Secret to success: MOVE THE ROCK!

    Why did his individual talent not work as well previously? Why did he have career highs in WS48 (by .046!!!) WP48 (by .033) and TS%? Why did he play so well in the playoffs for the first time in his career? Did he take a daily dose of individual talent pills after he signed? Or was he playing with better players in a better system under a better coach?

    I didn’t argue that he wasn’t more productive last year. By nearly any measure, he was.

    I was arguing that it’s a suspect narrative to suggest that after the all-star break, he finally “understood” the Spurs’ system. The assisted FGA percentage suggests that he was put into a familiar scoring situation more often, not that he was suddenly being asked to take 16-foot jumpers for the first time in his career and he “caught on.”

    OK, but I think it’s pretty logical to say that it takes a while for a player feel comfortable in a new offense with new players who have been together for a while. I can’t prove it, although I am guessing that there are some mid-season quotes from LMA himself supporting this POV.

    And actually, I agree that LMA is a good shooter, but no better than Melo…i.e. Melo on the Spurs has a similar bump in efficiency, although mybe not right away.

    The fuck are you talking about? That was my whole point — they are near the bottom of the league in the two stats that everyone else seems to go after: 3PA and FTA. And they are very much an anomaly in that they have an extremely high TS% without taking many of those high-reward shots… because they actually have players who can shoot.

    Mmmm… I dont understand. If that was your point, why do you point out the percentages of the shots they take the least (and less than the average of the league). Shouldnt you point their success shooting the 2P?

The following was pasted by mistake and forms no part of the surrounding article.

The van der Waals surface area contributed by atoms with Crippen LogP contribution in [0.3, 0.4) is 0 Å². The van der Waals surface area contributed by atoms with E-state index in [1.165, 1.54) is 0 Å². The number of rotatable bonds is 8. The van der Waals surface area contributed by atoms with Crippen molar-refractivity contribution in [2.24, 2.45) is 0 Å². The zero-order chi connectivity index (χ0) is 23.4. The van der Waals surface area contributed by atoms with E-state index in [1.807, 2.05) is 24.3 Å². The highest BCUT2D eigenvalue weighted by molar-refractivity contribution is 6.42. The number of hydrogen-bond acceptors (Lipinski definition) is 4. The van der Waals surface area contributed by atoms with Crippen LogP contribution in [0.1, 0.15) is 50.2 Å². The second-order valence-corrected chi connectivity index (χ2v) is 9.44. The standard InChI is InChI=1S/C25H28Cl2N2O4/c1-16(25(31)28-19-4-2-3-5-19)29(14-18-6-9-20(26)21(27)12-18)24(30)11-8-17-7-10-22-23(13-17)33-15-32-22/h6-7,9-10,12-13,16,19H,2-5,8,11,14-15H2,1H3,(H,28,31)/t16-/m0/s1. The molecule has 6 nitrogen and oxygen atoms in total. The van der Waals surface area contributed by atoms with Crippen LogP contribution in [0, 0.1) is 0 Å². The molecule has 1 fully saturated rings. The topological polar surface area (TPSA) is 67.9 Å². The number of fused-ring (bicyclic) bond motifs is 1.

It seemed to me that you were arguing the his strong percentages at 3P% offset their low 3PA, but its actually their strong percentages at the midrange that offset it and makes them such a great offensive team.

    They’re a great offensive team because they shoot the ball well from EVERYWHERE. Here’s where they rank in FG% for shots of each distance:

    2p%: 3rd
    3P%: 2nd
    0-3′: 2nd
    3-10′: 1st
    10-16′: 2nd
    16′-3PT: 4th

    You don’t win 67 games in the without being elite at pretty much everything.

    I was arguing that it’s a suspect narrative to suggest that after the all-star break, he finally “understood” the Spurs’ system. The assisted FGA percentage suggests that he was put into a familiar scoring situation more often, not that he was suddenly being asked to take 16-foot jumpers for the first time in his career and he “caught on.”

    That sounds suspiciously like synergy.

    My argument is that it’s not that the Spurs’ players are inherently better shooters, but that their offensive system results in shots from all areas on the court a) being less contested and b) in individual player sweet spots.

    It seemed to me that you were arguing the his strong percentages at 3P% offset their low 3PA, but its actually their strong percentages at the midrange that offset it and makes them such a great offensive team.

    It’s odd to me how few 3PA and FTA they take, but it doesn’t really matter because they convert opportunities. Ultimately, it seems smarter to avoid midrange shots because most players are bad at them, but somehow the Spurs aren’t. It’s weird and hard to explain.

    If you give a team that takes 80% midrange shots and converts 60%, I’ll show you a Finals team. Most of the time, this is not the case. If you shoot 35% from 3 and 45% from 2, you should be doing everything in your power to take more 3 attempts. The Spurs are a weird, trend-bucking team. I really don’t know how to explain them.